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Publisher's Summary

In Anne Rice's surprising and compelling best-selling novel, the first of her strange and mythic imagining of the world of wolfen powers, readers and listeners were spellbound as Rice conjured up a daring new world set against the wild and beckoning California coast.
Now in her new novel, as lush and romantic in detail and atmosphere as it is sleek and steely in storytelling, Anne Rice takes us once again to the rugged coastline of Northern California, to the grand mansion at Nideck Point, and further explores the unearthly education of her transformed Man Wolf.
The novel opens on a cold, gray landscape. It is the beginning of December. Oak fires are burning in the stately flickering hearths of Nideck Point. It is Yuletide. For Reuben Golding, now infused with the Wolf Gift and under the loving tutelage of the Morphenkinder, this promises to be a Christmas like no other...
The Yuletide season, sacred to much of the human race, has been equally sacred to the Man Wolves, and Reuben soon becomes aware that they, too, steeped in their own profound rituals, will celebrate the ancient Midwinter festival deep within the verdant richness of Nideck forest.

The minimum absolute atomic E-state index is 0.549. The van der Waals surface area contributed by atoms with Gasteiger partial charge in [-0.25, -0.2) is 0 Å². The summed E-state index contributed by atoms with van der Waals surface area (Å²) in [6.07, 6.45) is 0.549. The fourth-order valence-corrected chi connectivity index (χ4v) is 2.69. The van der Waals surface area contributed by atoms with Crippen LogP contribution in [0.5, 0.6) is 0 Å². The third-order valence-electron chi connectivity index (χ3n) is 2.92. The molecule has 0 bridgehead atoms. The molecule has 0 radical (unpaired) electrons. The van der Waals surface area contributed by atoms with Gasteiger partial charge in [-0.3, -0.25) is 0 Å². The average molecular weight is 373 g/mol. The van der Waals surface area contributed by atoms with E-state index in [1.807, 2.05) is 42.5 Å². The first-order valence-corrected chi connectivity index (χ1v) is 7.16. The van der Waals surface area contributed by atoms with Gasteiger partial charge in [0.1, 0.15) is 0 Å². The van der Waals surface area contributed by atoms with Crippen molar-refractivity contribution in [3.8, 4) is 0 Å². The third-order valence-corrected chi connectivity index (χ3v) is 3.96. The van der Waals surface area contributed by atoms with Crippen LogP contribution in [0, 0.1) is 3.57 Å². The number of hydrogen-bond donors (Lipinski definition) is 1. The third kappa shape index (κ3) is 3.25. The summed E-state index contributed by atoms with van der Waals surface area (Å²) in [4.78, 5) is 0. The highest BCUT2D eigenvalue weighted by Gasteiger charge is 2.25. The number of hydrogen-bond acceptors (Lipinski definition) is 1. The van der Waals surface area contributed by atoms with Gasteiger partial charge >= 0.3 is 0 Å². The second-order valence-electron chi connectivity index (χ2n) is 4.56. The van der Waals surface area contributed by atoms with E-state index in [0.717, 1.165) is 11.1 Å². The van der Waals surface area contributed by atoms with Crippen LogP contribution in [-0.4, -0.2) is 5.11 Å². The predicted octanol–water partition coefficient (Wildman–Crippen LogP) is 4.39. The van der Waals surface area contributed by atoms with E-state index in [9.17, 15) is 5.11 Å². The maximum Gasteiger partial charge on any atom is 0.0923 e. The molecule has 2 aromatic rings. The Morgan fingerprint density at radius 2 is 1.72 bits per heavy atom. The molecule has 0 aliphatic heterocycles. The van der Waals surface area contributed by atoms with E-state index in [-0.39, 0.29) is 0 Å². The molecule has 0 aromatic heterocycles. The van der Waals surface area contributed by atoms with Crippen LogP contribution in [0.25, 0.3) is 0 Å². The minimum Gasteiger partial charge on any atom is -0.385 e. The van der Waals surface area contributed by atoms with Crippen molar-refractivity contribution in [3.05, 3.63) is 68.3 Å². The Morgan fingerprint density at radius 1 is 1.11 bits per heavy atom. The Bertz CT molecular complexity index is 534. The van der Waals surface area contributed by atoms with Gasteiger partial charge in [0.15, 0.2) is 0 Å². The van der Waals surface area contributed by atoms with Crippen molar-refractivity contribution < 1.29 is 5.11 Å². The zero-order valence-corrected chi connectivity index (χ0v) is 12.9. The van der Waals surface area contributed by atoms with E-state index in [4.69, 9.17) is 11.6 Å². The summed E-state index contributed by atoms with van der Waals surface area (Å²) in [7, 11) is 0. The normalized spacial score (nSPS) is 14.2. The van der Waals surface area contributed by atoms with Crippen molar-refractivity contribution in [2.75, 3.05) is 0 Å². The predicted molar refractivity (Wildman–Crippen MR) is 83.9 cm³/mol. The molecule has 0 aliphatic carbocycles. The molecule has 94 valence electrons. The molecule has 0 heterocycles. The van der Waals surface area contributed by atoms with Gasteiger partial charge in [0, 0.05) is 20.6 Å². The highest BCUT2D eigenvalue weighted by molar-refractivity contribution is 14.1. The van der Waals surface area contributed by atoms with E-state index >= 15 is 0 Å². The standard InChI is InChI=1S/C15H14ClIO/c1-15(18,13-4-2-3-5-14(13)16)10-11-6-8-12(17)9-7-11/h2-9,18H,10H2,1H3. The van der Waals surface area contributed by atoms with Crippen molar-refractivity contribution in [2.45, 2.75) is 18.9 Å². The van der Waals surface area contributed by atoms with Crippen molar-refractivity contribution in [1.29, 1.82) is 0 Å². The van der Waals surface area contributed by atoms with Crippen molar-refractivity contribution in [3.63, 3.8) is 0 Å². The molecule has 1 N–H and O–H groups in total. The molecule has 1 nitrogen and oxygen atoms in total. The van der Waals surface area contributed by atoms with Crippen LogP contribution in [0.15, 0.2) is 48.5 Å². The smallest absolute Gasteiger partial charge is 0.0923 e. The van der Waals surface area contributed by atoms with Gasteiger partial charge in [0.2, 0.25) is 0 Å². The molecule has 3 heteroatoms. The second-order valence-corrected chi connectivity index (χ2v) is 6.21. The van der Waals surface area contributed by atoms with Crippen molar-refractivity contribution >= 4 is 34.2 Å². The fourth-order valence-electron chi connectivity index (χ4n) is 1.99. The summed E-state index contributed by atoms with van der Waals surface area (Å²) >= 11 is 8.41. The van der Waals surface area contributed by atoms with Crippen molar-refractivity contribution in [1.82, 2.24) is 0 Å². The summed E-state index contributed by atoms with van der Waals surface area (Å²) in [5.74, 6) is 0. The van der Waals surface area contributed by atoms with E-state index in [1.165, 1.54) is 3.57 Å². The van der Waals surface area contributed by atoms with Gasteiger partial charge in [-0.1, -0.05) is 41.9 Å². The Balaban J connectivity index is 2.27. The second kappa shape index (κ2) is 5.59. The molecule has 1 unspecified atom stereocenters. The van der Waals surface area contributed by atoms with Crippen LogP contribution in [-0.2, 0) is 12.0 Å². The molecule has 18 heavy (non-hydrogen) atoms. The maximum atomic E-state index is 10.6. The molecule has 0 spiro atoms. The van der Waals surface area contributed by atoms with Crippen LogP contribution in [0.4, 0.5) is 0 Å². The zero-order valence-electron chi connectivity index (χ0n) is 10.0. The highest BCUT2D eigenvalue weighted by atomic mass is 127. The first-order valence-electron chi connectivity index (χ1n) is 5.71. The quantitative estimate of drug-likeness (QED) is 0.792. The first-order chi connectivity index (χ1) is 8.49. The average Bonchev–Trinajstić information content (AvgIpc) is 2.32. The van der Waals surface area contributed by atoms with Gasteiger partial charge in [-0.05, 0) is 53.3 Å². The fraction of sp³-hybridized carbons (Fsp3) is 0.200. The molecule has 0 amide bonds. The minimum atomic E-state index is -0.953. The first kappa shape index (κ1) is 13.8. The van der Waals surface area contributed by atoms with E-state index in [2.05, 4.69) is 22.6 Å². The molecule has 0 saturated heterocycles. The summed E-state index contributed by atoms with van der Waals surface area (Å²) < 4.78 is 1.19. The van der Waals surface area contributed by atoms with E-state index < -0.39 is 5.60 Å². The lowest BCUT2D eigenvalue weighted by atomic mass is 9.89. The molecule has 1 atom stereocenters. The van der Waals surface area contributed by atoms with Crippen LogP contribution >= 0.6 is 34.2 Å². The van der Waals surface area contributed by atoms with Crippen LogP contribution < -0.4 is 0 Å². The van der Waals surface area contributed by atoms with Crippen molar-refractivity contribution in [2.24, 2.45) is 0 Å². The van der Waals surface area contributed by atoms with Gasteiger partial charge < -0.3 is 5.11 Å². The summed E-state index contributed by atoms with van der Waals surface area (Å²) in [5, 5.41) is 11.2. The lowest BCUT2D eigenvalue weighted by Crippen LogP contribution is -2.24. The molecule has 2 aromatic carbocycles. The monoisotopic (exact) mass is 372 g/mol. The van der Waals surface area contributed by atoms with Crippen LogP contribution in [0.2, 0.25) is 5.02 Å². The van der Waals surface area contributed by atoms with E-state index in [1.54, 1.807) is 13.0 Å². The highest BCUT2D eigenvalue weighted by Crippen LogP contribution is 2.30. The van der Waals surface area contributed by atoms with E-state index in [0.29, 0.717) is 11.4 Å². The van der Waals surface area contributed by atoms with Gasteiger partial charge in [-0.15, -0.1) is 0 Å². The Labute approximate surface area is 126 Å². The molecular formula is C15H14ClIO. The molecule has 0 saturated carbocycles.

From out of the shadows of Nideck comes a ghost - tormented, imploring, unable to speak yet able to embrace and desire with desperate affection …. As Reuben finds himself caught up with - and drawn to - the passions and yearnings of this spectral presence.
Includes the Original Song "Exiles (The Wolves of Midwinter)", Performed by Mary Fahl.

"I devoured these pages . . . As solid and engaging as anything she has written since her early Vampire Chronicles fiction." (Alan Cheuse, The Boston Globe)
"A delectable cocktail of old-fashioned lost-race adventure, shape-shifting, and suspense." (Elizabeth Hand, The Washington Post)
©2013 Anne Rice (P)2013 Random House Audio
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Customer Reviews

Most Helpful
2 out of 5 stars
By Mel on 10-24-13

It's a bird, it's a plane, it's...MAN WOLF!

Rueben, the Renaissance man, reluctant werewolf, continues his paradoxical struggle with his transformation into the world of the Morphenkinder, aka Man Wolves, now surrounded by the gentlemanly old-school wolf pack. He's moved into the bequeathed Nideck mansion, is doing well with his Man Wolf lessons, has a new loup-garou love interest for his animalistic amatory side, but is haunted by the painful memory AND the spectral manifestations of his one-night stand love, the beautiful now ghostly, benefactor Marchent. Marchent is "Earth-bound" and hanging with the Forest Gentry until she works out the glitches in her ascension to the other side.